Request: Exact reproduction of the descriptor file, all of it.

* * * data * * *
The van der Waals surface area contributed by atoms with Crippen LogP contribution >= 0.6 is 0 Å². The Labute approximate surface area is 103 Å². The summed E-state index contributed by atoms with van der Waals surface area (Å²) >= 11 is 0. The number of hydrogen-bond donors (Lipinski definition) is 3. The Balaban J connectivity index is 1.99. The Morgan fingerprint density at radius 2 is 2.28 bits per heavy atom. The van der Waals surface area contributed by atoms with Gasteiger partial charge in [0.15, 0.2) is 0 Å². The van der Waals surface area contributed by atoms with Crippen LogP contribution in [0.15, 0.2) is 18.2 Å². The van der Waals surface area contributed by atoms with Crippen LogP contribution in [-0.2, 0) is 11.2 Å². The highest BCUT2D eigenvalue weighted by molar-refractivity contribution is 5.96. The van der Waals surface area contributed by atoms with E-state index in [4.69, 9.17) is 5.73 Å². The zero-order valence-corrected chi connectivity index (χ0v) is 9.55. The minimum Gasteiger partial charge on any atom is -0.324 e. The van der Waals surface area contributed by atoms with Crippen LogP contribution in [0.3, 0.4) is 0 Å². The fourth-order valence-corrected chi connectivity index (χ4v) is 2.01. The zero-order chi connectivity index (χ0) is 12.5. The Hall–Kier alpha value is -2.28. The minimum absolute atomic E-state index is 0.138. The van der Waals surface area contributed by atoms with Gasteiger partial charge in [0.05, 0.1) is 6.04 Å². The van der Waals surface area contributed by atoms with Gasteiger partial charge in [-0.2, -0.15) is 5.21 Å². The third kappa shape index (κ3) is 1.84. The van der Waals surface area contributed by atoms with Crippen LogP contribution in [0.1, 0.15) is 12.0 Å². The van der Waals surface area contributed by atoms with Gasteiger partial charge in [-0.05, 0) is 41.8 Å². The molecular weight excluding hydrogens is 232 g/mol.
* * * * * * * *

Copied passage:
The van der Waals surface area contributed by atoms with Crippen LogP contribution >= 0.6 is 0 Å². The Labute approximate surface area is 103 Å². The summed E-state index contributed by atoms with van der Waals surface area (Å²) >= 11 is 0. The number of hydrogen-bond donors (Lipinski definition) is 3. The Balaban J connectivity index is 1.99. The Morgan fingerprint density at radius 2 is 2.28 bits per heavy atom. The van der Waals surface area contributed by atoms with Gasteiger partial charge in [0.15, 0.2) is 0 Å². The van der Waals surface area contributed by atoms with Crippen LogP contribution in [0.15, 0.2) is 18.2 Å². The van der Waals surface area contributed by atoms with Crippen LogP contribution in [-0.2, 0) is 11.2 Å². The highest BCUT2D eigenvalue weighted by molar-refractivity contribution is 5.96. The van der Waals surface area contributed by atoms with E-state index in [4.69, 9.17) is 5.73 Å². The zero-order valence-corrected chi connectivity index (χ0v) is 9.55. The minimum Gasteiger partial charge on any atom is -0.324 e. The van der Waals surface area contributed by atoms with Crippen LogP contribution in [0.3, 0.4) is 0 Å². The fourth-order valence-corrected chi connectivity index (χ4v) is 2.01. The zero-order chi connectivity index (χ0) is 12.5. The Hall–Kier alpha value is -2.28. The minimum absolute atomic E-state index is 0.138. The van der Waals surface area contributed by atoms with Gasteiger partial charge in [0.05, 0.1) is 6.04 Å². The van der Waals surface area contributed by atoms with Gasteiger partial charge in [-0.2, -0.15) is 5.21 Å². The third kappa shape index (κ3) is 1.84. The van der Waals surface area contributed by atoms with Crippen LogP contribution in [0.1, 0.15) is 12.0 Å². The van der Waals surface area contributed by atoms with Gasteiger partial charge in [-0.05, 0) is 41.8 Å². The molecular weight excluding hydrogens is 232 g/mol.